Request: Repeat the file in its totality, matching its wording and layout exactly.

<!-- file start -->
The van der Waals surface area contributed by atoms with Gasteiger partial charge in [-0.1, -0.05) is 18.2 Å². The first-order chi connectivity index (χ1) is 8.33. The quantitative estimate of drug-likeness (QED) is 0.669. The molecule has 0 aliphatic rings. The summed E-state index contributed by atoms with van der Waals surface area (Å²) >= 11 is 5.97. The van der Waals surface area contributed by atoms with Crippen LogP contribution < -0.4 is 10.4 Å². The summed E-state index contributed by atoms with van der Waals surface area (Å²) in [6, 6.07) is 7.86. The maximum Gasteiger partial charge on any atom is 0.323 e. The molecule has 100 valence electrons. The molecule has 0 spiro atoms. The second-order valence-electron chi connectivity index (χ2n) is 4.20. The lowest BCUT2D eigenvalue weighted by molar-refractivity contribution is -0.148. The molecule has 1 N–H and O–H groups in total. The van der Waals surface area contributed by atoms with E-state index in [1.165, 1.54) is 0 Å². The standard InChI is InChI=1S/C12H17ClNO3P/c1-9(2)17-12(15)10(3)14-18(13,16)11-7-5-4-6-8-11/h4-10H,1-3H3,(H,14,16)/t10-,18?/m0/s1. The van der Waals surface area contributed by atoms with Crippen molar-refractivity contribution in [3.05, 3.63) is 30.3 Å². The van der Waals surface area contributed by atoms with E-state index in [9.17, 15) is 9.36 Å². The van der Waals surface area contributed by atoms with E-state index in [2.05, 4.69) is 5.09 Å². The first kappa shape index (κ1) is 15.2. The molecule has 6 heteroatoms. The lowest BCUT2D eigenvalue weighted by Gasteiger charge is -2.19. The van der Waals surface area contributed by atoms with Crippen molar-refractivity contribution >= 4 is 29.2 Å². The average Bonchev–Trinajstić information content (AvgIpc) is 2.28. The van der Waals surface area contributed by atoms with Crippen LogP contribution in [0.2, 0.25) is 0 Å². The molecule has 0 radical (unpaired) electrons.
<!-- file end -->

The van der Waals surface area contributed by atoms with Gasteiger partial charge in [-0.1, -0.05) is 18.2 Å². The first-order chi connectivity index (χ1) is 8.33. The quantitative estimate of drug-likeness (QED) is 0.669. The molecule has 0 aliphatic rings. The summed E-state index contributed by atoms with van der Waals surface area (Å²) >= 11 is 5.97. The van der Waals surface area contributed by atoms with Crippen LogP contribution < -0.4 is 10.4 Å². The summed E-state index contributed by atoms with van der Waals surface area (Å²) in [6, 6.07) is 7.86. The maximum Gasteiger partial charge on any atom is 0.323 e. The molecule has 100 valence electrons. The molecule has 0 spiro atoms. The second-order valence-electron chi connectivity index (χ2n) is 4.20. The lowest BCUT2D eigenvalue weighted by molar-refractivity contribution is -0.148. The molecule has 1 N–H and O–H groups in total. The van der Waals surface area contributed by atoms with E-state index in [1.165, 1.54) is 0 Å². The standard InChI is InChI=1S/C12H17ClNO3P/c1-9(2)17-12(15)10(3)14-18(13,16)11-7-5-4-6-8-11/h4-10H,1-3H3,(H,14,16)/t10-,18?/m0/s1. The van der Waals surface area contributed by atoms with Crippen molar-refractivity contribution in [3.05, 3.63) is 30.3 Å². The van der Waals surface area contributed by atoms with E-state index in [9.17, 15) is 9.36 Å². The van der Waals surface area contributed by atoms with E-state index in [2.05, 4.69) is 5.09 Å². The first kappa shape index (κ1) is 15.2. The molecule has 6 heteroatoms. The lowest BCUT2D eigenvalue weighted by Gasteiger charge is -2.19. The van der Waals surface area contributed by atoms with Crippen molar-refractivity contribution >= 4 is 29.2 Å². The average Bonchev–Trinajstić information content (AvgIpc) is 2.28. The van der Waals surface area contributed by atoms with Crippen LogP contribution in [0.2, 0.25) is 0 Å². The molecule has 0 radical (unpaired) electrons.